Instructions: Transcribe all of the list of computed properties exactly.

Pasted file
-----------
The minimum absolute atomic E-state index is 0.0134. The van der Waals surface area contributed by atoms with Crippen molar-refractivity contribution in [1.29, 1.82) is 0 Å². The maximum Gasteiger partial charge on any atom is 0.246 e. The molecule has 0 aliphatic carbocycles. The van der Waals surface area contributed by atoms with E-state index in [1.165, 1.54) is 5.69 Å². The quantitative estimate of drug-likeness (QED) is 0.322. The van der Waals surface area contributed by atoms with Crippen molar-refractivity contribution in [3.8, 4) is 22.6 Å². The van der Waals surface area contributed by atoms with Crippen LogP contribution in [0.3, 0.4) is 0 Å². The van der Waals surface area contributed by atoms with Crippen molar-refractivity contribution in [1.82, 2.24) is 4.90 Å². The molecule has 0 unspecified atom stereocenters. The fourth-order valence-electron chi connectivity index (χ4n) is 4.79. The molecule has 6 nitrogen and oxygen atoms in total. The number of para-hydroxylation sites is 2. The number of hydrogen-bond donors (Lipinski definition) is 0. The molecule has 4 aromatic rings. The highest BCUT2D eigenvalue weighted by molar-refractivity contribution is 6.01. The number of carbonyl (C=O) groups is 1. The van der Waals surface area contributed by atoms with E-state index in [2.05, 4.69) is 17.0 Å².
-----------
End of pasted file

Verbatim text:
The minimum absolute atomic E-state index is 0.0134. The van der Waals surface area contributed by atoms with Crippen molar-refractivity contribution in [1.29, 1.82) is 0 Å². The maximum Gasteiger partial charge on any atom is 0.246 e. The molecule has 0 aliphatic carbocycles. The van der Waals surface area contributed by atoms with E-state index in [1.165, 1.54) is 5.69 Å². The quantitative estimate of drug-likeness (QED) is 0.322. The van der Waals surface area contributed by atoms with Crippen molar-refractivity contribution in [3.8, 4) is 22.6 Å². The van der Waals surface area contributed by atoms with Crippen LogP contribution in [0.3, 0.4) is 0 Å². The van der Waals surface area contributed by atoms with Crippen molar-refractivity contribution in [1.82, 2.24) is 4.90 Å². The molecule has 0 unspecified atom stereocenters. The fourth-order valence-electron chi connectivity index (χ4n) is 4.79. The molecule has 6 nitrogen and oxygen atoms in total. The number of para-hydroxylation sites is 2. The number of hydrogen-bond donors (Lipinski definition) is 0. The molecule has 4 aromatic rings. The highest BCUT2D eigenvalue weighted by molar-refractivity contribution is 6.01. The number of carbonyl (C=O) groups is 1. The van der Waals surface area contributed by atoms with E-state index in [2.05, 4.69) is 17.0 Å².